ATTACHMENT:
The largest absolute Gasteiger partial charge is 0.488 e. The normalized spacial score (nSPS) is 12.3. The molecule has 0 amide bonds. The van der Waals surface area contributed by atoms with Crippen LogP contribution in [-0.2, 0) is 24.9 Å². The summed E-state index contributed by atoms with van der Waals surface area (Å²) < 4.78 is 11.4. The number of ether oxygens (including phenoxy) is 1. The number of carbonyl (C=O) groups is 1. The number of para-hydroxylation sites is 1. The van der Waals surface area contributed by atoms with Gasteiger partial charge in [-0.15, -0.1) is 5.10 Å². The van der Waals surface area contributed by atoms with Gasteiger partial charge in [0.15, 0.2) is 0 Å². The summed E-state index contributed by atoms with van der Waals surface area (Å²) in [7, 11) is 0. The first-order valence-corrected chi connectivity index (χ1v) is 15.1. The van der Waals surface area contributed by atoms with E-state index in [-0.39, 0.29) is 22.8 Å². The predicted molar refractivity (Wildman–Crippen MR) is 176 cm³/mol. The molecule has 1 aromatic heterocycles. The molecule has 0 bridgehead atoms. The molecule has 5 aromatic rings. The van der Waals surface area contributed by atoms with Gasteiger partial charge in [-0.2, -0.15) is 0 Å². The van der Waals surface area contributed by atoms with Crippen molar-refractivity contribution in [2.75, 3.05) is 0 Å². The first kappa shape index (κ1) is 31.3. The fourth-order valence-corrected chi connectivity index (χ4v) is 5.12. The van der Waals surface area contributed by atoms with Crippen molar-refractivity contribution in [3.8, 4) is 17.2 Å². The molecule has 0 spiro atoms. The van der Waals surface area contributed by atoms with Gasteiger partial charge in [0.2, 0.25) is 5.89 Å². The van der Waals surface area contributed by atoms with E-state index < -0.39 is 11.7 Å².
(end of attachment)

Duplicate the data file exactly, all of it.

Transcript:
The largest absolute Gasteiger partial charge is 0.488 e. The normalized spacial score (nSPS) is 12.3. The molecule has 0 amide bonds. The van der Waals surface area contributed by atoms with Crippen LogP contribution in [-0.2, 0) is 24.9 Å². The summed E-state index contributed by atoms with van der Waals surface area (Å²) < 4.78 is 11.4. The number of ether oxygens (including phenoxy) is 1. The number of carbonyl (C=O) groups is 1. The number of para-hydroxylation sites is 1. The van der Waals surface area contributed by atoms with Gasteiger partial charge in [-0.15, -0.1) is 5.10 Å². The van der Waals surface area contributed by atoms with Gasteiger partial charge in [0.15, 0.2) is 0 Å². The summed E-state index contributed by atoms with van der Waals surface area (Å²) in [7, 11) is 0. The first-order valence-corrected chi connectivity index (χ1v) is 15.1. The van der Waals surface area contributed by atoms with E-state index in [-0.39, 0.29) is 22.8 Å². The predicted molar refractivity (Wildman–Crippen MR) is 176 cm³/mol. The molecule has 1 aromatic heterocycles. The molecule has 0 bridgehead atoms. The molecule has 5 aromatic rings. The van der Waals surface area contributed by atoms with Gasteiger partial charge in [-0.2, -0.15) is 0 Å². The van der Waals surface area contributed by atoms with Crippen molar-refractivity contribution in [2.75, 3.05) is 0 Å². The first kappa shape index (κ1) is 31.3. The fourth-order valence-corrected chi connectivity index (χ4v) is 5.12. The van der Waals surface area contributed by atoms with Crippen molar-refractivity contribution in [3.8, 4) is 17.2 Å². The molecule has 0 spiro atoms. The van der Waals surface area contributed by atoms with Gasteiger partial charge in [0.2, 0.25) is 5.89 Å². The van der Waals surface area contributed by atoms with E-state index < -0.39 is 11.7 Å².